Perspectives Online

N.C. growers brace for new soybean disease

With the help of the College, North Carolina growers prepare for Asiatic soybean rust.
Communication Services archive

As North Carolina soybean growers prepare to plant their fields this year, they are looking warily to the south, perhaps hoping for the best but expecting the worst from a plant disease the crept into the United States late last year.

Asiatic soybean rust, a plant disease that has heavily damaged soybean crops in other parts of the world, was found in the United States for the first time last November in Louisiana, said Dr. Steve Koenning, research assistant professor of plant pathology in the College of Agriculture and Life Sciences.

The disease was subsequently found in a number of other locations in the Southeast but not in North Carolina, which grows about 1.5 million acres of soybeans worth more than $200 million annually. This year, the disease was found in late February in Florida near Tampa.

Asiatic soybean rust is a fungus that produces spores that are carried by the wind. The presence of the disease in the Southeast United States means it is likely it will appear in North Carolina at some point. The College of Agriculture and Life Sciences is playing a central role in determining when that point will be and preparing growers for the disease.

College scientists developed - and the College is hosting - a Web site ( at which disease outbreaks will be noted and movement of the disease forecast.

Forecasting the movement of the disease is important. Koenning explained that fungicides that will protect soybeans from the disease are available; however, it will likely cost growers from $30 to $60 per acre to apply fungicide. It already costs from $175 to $200 per acre to grow soybeans in North Carolina, said Dr. Jim Dunphy, professor of crop science, so growers don't want to incur any additional expense unless it's absolutely necessary.

The forecasting system was developed by Dr. Charles Main, emeritus professor of plant pathology and an expert on the movement of fungal diseases spread by wind-blown spores. The forecasts will aid growers in deciding if and when to spray fungicides. If soybean growers can delay making an early application of fungicide, they may reduce the number of sprays needed to manage the disease, Koenning said.

At the same time, Koenning plans to plant sentinel crops of soybeans across the state. These will be planted at agricultural research stations and, working with North Carolina Cooperative Extension agents, in selected counties. These crops will be monitored for the disease, serving as a warning that it has reached the state. Soybeans are typically planted in North Carolina beginning in mid-May.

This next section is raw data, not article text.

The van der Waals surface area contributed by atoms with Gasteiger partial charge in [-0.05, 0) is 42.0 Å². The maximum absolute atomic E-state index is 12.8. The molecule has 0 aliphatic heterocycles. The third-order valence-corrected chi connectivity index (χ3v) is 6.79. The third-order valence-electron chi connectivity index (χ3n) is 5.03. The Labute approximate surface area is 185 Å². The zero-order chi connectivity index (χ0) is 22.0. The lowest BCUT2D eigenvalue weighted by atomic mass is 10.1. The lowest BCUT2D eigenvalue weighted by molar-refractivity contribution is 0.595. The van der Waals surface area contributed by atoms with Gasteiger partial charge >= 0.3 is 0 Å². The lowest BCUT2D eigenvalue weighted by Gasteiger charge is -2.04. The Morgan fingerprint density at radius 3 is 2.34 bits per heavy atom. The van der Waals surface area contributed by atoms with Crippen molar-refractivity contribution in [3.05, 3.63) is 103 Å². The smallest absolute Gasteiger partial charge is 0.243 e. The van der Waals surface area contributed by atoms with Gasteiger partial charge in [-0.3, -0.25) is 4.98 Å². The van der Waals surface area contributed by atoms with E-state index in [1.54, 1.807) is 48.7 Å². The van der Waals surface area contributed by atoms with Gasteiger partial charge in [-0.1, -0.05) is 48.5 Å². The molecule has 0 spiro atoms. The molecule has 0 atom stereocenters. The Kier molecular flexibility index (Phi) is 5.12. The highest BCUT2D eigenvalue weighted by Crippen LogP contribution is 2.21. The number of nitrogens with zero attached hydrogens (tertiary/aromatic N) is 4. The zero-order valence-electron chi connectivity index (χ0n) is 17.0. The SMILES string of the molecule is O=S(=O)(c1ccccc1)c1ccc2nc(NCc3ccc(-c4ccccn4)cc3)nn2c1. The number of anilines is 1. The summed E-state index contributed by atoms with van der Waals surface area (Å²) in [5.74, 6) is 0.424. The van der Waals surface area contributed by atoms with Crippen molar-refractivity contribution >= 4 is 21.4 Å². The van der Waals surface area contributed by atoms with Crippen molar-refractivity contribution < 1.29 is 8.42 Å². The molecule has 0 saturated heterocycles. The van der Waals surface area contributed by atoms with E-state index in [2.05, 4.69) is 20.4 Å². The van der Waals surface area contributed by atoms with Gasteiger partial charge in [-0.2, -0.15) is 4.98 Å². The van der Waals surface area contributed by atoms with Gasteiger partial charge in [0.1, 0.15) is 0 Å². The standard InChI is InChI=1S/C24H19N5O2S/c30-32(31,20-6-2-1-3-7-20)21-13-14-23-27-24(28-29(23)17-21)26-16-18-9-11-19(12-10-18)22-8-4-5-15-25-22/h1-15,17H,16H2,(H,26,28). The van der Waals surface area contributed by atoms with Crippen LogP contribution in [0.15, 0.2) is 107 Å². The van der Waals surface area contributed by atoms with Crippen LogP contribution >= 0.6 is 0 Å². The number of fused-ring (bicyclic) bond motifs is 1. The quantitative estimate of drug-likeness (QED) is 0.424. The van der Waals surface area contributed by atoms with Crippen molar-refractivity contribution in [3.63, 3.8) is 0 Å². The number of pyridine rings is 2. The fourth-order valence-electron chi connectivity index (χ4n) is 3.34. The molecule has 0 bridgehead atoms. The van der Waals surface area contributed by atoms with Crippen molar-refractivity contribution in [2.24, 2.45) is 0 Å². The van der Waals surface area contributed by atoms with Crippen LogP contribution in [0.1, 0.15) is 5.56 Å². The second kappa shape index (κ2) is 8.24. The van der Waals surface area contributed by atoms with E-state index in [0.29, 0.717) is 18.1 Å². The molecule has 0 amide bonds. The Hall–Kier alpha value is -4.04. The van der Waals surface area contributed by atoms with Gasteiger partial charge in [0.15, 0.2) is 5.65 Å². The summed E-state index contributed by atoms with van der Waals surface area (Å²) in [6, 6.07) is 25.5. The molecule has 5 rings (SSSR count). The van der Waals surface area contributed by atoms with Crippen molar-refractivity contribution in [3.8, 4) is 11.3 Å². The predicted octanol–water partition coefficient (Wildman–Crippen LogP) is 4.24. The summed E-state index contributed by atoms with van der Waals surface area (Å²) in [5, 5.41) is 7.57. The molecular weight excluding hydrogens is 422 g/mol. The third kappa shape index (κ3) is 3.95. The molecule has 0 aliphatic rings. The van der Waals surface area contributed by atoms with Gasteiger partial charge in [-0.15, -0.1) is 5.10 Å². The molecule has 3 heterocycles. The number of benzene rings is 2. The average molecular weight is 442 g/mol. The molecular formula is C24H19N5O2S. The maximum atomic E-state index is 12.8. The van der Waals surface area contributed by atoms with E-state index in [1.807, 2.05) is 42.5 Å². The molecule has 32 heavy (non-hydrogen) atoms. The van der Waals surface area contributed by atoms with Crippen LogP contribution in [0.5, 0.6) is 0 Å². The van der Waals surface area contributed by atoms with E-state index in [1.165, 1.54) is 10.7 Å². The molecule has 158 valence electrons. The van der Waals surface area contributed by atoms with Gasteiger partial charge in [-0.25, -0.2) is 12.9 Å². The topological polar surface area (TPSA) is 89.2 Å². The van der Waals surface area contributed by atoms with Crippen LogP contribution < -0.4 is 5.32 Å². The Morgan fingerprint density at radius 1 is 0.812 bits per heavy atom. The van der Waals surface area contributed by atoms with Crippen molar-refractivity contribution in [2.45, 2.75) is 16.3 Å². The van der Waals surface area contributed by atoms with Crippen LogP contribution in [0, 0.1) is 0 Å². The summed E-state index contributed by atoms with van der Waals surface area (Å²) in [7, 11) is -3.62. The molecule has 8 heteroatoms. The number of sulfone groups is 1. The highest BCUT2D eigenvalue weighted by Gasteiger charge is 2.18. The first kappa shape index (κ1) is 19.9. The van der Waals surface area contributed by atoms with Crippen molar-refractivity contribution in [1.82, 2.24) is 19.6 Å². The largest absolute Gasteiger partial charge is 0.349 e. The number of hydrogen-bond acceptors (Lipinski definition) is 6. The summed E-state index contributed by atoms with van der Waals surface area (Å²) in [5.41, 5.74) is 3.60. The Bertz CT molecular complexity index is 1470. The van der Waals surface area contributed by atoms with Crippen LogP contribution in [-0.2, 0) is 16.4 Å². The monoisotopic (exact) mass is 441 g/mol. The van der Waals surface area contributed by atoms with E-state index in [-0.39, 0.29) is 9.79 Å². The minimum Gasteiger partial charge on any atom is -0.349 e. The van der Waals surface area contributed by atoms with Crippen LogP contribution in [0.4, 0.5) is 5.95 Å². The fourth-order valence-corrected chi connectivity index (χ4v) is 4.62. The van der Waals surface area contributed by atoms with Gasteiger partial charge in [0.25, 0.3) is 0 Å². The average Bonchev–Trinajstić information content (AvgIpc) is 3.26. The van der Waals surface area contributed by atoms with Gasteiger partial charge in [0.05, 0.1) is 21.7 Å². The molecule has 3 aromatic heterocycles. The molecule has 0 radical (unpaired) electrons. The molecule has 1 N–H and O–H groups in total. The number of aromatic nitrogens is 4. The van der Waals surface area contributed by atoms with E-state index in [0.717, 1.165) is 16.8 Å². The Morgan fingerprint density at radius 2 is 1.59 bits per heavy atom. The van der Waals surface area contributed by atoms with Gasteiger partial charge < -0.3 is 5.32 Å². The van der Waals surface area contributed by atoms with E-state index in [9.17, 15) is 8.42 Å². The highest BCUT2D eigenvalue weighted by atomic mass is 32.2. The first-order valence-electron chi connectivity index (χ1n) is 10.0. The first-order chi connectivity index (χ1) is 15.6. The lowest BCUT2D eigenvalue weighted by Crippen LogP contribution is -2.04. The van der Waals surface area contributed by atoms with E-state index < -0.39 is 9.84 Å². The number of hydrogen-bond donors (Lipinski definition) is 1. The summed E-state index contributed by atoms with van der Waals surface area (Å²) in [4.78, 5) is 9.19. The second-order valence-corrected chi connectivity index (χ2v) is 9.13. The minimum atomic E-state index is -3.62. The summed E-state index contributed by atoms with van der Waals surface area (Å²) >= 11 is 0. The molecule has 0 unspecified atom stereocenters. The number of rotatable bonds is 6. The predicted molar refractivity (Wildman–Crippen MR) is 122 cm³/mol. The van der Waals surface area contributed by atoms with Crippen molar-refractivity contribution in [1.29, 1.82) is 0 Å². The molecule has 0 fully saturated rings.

Soybean rust is native to Asia but has been found in other parts of the world in recent years. Koenning said the disease was found in Africa in 2000 and in South America in 2001 and 2002.

Dunphy said the disease can destroy as much as half of an untreated soybean crop, so if the disease does make its way to North Carolina, growers will find themselves in a no-win situation. It will be expensive to treat their crops, but if they don't spray their crops with fungicide, they may lose a significant amount of the crop.

Koenning said predictive models suggest that conditions in Georgia, South Carolina, Virginia and North Carolina are favorable for development of an epidemic of soybean rust, but it's still anyone's guess how much damage the disease will do. The soybean rust pathogen is primarily tropical in distribution and will not survive the winter in North Carolina; however, models indicate the fungus can survive over winter in southern Florida and Texas.

The impact of the disease in North Carolina may be determined by how early in the growing season the disease arrives and environmental conditions at that time. If rust spores do not arrive until September, any yield impact would be minimal, but arrival of rust spores in June could reduce yields considerably.

Koenning and others have been working with the North Carolina Soybean Producers Association to prepare for the arrival of soybean rust. He and Dr. Andrea Cardinal, assistant professor of crop science, attended a world soybean research congress in Brazil in 2004 and visited Brazilian agricultural research stations.

The Soybean Producers are funding efforts by Cardinal, a plant breeder, to develop new soybean varieties that are resistant to soybean rust. None of the soybean varieties now grown in the U.S. are resistant. Koenning and Dunphy led educational efforts in 2004-05 to inform and train producers, Cooperative Extension agents, North Carolina Department of Agriculture and Consumer Services regional agronomists, crop consultants and others how best to deal with the disease.

Koenning also sought and received emergency approval from the North Carolina Pesticide Board for the use of fungicides not previously approved to manage soybean rust.

- Dave Caldwell